Singapore celebrates its 49th National Day on Aug. 9. The Singapore economy is holding up well amid global uncertainties. Singapore posted a 3.9 percent real GDP growth in 2013, and is expected to grow by 2-4 percent in 2014. Singapore also enjoys a low unemployment rate of around 2 percent. As a small nation lacking in natural resources, we have made remarkable progress since our independence in 1965. Singapore’s consistent economic performance has been made possible by the continued focus on the fundamentals of our society and economy. Singapore today is a vibrant and cosmopolitan city, and has become one of the top choices in Asia to live, work and study.
In spite of uncertainties in the global economy over the past few years, Singapore has maintained our competitiveness by keeping our economy open for business, trade and investments. In addition, the Singapore government is committed to ensuring clean and effective governance, which has allowed for long-term policies beneficial for the people and the economy. In 2014, Singapore was ranked the easiest place to do business in the world by the World Bank. It was also named the top international city for meetings in a global ranking of 1,465 cities by the Union of International Associations for the seventh year running. Singapore is also ranked as the top city for investment potential, being Asia’s least bureaucratic place to do business, being the most transparent country in Asia and being among the world’s top three countries with the least corruption in the economy. Singapore today is home to the regional offices of many world-leading multinational corporations, including a number of top Korean companies. Moving forward, Singapore is growing to become one of the world’s leading financial centers while simultaneously boosting the productivity of local industries.
|Commercial buildings stand illuminated at night in the central business district of Singapore. (Bloomberg)|
Singapore continues to place strong emphasis on investing in our people, particularly in our future generations. Singapore today boasts some of the top tertiary institutions in Asia. The National University of Singapore, for instance, was ranked No. 2 in Asia by Times Higher Education Asia for 2014. Over the years, Singapore has also been able to attract top international educational institutions, such as INSEAD, MIT, Duke University and Yale University to name a few, to set up campuses or partner with our local institutions and contribute to our position as a thriving educational hub. Our emphasis on education also extends beyond our schools and into the workplace ― where government and employers work hand-in-hand to continually upgrade the skills of our labor force through various training programs. Singapore’s focus on quality lifelong education, coupled with our long-standing bilingual education policy, has allowed our people to stay relevant and thrive in an increasingly competitive global workplace.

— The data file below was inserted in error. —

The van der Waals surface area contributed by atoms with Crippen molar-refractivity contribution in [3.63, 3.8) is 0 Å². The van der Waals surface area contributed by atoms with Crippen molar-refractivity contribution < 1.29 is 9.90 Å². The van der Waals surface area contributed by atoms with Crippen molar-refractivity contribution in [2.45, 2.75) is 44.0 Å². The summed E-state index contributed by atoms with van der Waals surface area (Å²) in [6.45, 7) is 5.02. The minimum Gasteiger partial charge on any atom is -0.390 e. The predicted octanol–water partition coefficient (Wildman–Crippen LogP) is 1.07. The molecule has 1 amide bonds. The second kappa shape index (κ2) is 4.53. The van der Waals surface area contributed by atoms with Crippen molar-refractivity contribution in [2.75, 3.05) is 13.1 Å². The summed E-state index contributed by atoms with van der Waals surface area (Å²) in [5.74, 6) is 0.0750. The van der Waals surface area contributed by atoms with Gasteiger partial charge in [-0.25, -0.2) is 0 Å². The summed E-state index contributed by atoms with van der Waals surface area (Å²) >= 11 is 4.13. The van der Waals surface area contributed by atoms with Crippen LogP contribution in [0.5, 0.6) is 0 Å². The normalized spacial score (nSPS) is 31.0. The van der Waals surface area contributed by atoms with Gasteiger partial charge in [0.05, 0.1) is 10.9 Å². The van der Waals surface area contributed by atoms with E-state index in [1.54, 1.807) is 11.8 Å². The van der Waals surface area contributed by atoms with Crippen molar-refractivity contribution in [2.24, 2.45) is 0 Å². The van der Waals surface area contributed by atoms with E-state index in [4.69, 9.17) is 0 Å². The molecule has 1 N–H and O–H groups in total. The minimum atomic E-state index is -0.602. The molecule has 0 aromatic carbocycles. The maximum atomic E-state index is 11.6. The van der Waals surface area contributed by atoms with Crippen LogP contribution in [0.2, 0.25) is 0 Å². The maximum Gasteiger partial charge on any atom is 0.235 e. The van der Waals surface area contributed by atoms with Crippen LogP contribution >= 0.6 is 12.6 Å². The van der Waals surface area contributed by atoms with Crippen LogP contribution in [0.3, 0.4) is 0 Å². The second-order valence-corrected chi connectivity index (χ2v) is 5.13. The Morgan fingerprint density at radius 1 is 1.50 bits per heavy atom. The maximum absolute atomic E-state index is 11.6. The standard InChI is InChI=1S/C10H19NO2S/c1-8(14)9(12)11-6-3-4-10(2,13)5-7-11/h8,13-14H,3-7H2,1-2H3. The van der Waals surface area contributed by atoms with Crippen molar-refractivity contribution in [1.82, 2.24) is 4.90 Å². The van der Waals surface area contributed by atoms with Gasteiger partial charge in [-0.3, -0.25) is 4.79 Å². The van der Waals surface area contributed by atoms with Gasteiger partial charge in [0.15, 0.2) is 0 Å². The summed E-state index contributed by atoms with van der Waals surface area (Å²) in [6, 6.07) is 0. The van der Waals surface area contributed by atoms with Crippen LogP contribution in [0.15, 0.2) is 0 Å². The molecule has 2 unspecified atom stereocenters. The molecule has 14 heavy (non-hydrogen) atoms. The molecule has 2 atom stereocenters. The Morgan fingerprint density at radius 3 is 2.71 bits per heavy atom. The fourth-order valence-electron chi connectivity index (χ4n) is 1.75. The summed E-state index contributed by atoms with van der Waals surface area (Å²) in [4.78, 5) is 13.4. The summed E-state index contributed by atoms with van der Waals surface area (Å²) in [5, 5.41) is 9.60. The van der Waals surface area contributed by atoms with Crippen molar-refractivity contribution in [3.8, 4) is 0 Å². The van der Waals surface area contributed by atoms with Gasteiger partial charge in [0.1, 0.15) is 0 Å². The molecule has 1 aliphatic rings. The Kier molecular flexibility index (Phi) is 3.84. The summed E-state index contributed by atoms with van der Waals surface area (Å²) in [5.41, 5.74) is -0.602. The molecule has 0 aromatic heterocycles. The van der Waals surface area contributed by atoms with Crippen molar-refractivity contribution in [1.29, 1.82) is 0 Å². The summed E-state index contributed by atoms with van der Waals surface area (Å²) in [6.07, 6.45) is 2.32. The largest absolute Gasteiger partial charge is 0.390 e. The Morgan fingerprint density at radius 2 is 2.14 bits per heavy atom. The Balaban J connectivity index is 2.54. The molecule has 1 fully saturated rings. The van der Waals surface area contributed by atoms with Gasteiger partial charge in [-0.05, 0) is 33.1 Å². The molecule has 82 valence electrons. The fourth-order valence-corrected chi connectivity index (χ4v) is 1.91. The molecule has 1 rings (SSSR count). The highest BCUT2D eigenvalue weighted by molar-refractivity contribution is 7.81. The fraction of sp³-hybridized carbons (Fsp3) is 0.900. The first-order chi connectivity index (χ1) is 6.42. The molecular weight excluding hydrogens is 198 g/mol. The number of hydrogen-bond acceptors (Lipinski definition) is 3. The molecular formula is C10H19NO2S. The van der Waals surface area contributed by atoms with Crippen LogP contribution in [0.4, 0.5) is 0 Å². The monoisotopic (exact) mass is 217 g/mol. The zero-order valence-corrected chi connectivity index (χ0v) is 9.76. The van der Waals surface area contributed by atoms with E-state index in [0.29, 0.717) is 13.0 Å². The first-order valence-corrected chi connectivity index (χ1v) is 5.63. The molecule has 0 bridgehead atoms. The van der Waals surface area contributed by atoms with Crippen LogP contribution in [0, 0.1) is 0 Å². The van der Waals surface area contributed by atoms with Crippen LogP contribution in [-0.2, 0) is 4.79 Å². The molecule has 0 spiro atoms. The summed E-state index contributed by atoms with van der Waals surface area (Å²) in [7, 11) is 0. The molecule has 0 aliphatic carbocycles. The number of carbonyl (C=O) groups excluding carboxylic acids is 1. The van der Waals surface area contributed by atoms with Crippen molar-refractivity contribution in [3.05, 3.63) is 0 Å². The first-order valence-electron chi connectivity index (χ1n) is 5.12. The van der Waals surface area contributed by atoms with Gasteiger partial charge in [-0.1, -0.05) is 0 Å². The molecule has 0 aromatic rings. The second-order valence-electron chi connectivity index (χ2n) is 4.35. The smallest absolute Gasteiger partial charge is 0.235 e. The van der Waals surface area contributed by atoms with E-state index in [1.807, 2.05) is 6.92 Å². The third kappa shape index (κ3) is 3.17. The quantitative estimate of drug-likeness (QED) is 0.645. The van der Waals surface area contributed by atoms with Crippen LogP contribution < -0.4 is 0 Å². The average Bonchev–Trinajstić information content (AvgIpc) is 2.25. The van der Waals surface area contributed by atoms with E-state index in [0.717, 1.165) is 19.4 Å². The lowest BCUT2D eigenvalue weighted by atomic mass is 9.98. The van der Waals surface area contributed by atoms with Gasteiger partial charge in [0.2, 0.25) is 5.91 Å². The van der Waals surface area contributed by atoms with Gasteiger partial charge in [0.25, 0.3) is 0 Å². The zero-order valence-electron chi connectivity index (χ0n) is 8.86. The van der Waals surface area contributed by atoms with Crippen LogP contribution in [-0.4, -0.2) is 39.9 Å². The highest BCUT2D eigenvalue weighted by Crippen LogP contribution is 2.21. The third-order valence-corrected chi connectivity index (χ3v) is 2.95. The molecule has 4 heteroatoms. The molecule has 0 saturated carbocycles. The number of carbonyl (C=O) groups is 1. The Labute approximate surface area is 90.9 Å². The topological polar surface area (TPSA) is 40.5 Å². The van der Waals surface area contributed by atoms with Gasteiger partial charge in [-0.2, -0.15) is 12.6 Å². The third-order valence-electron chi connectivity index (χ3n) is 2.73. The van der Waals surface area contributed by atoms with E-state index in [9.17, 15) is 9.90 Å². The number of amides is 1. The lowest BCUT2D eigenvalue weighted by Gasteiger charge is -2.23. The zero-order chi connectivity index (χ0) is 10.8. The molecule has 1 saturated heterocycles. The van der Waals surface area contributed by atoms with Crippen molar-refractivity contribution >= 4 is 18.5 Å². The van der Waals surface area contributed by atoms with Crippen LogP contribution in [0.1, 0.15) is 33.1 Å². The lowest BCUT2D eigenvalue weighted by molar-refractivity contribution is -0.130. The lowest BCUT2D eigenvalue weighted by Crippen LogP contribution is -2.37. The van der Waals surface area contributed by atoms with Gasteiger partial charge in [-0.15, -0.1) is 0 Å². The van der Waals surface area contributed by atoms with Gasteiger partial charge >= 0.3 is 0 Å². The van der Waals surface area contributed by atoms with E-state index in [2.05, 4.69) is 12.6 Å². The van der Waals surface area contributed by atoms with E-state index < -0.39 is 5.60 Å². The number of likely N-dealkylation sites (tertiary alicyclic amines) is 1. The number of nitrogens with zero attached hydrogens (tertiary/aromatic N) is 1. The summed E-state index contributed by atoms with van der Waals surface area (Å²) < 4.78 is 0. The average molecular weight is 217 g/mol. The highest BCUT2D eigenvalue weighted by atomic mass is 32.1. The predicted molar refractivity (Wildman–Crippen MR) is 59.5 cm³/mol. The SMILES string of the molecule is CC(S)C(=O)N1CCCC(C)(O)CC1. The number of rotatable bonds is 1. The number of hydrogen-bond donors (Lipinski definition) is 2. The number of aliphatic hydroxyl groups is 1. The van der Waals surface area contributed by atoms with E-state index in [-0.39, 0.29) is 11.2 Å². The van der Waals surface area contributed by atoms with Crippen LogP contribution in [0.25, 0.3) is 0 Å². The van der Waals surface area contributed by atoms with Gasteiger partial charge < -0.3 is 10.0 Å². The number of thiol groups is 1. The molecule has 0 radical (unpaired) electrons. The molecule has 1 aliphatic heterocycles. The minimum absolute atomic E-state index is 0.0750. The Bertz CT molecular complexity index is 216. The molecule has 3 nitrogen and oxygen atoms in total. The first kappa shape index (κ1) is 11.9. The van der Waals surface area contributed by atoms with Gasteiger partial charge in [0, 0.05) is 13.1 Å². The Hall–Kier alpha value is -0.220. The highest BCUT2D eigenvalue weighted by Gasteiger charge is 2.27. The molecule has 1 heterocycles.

Central to our identity as a nation is the rich multicultural heritage of the Singaporean society, and our openness to global influences. This is reflected in the growing arts and cultural scene in Singapore, which has grown in both vibrancy and scale over the last decade. Not only has Singapore played host to numerous international performers and exhibitions over the past year, our homegrown artists are also gaining prominence internationally. Singaporean feature film “Ilo Ilo” won the Camera d’Or at the Cannes Film Festival last year, while Singaporean artists have participated widely at international arts and film festivals all over the world, including festivals in Korea. In addition, Singapore’s diverse heritage can be seen in the wide variety of foods found in Singapore ― from traditional Peranakan dishes unique to Southeast Asia, to international cuisine prepared by world-renowned chefs. We would like to take this opportunity to encourage our Korean friends to visit Singapore and to enjoy our vibrant arts and cultural scene, while at the same time sample the wide range of cuisines that Singapore has to offer.